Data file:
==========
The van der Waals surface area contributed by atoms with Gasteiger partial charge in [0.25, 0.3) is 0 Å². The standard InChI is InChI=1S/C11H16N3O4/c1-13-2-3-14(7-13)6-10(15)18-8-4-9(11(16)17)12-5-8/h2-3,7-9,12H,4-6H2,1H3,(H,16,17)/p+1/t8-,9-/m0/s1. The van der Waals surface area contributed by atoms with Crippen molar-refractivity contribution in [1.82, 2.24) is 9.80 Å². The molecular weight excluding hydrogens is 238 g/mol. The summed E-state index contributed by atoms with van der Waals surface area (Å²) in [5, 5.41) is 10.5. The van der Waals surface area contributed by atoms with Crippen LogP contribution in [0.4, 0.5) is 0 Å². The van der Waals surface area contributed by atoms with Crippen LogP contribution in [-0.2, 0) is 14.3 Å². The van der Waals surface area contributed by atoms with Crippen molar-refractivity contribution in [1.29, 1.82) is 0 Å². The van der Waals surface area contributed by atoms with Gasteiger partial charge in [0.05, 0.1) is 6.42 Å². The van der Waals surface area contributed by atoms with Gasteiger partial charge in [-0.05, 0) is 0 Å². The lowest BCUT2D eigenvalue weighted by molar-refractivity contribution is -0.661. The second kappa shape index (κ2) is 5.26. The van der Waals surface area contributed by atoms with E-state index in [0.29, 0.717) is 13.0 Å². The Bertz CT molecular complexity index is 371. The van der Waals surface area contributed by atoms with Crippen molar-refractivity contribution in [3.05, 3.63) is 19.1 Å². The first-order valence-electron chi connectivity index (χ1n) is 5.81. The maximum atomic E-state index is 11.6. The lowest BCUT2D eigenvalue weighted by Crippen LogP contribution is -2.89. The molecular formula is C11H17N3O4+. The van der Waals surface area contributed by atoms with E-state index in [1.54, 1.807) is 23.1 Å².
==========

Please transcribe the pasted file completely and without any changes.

The van der Waals surface area contributed by atoms with Gasteiger partial charge in [0.25, 0.3) is 0 Å². The standard InChI is InChI=1S/C11H16N3O4/c1-13-2-3-14(7-13)6-10(15)18-8-4-9(11(16)17)12-5-8/h2-3,7-9,12H,4-6H2,1H3,(H,16,17)/p+1/t8-,9-/m0/s1. The van der Waals surface area contributed by atoms with Crippen molar-refractivity contribution in [1.82, 2.24) is 9.80 Å². The molecular weight excluding hydrogens is 238 g/mol. The summed E-state index contributed by atoms with van der Waals surface area (Å²) in [5, 5.41) is 10.5. The van der Waals surface area contributed by atoms with Crippen LogP contribution in [0.4, 0.5) is 0 Å². The van der Waals surface area contributed by atoms with Crippen LogP contribution in [-0.2, 0) is 14.3 Å². The van der Waals surface area contributed by atoms with Crippen molar-refractivity contribution in [1.29, 1.82) is 0 Å². The van der Waals surface area contributed by atoms with Gasteiger partial charge in [0.05, 0.1) is 6.42 Å². The van der Waals surface area contributed by atoms with Gasteiger partial charge in [-0.05, 0) is 0 Å². The lowest BCUT2D eigenvalue weighted by molar-refractivity contribution is -0.661. The second kappa shape index (κ2) is 5.26. The van der Waals surface area contributed by atoms with E-state index in [0.29, 0.717) is 13.0 Å². The Bertz CT molecular complexity index is 371. The van der Waals surface area contributed by atoms with Crippen molar-refractivity contribution in [3.05, 3.63) is 19.1 Å². The first-order valence-electron chi connectivity index (χ1n) is 5.81. The maximum atomic E-state index is 11.6. The lowest BCUT2D eigenvalue weighted by Crippen LogP contribution is -2.89. The molecular formula is C11H17N3O4+. The van der Waals surface area contributed by atoms with E-state index in [1.54, 1.807) is 23.1 Å².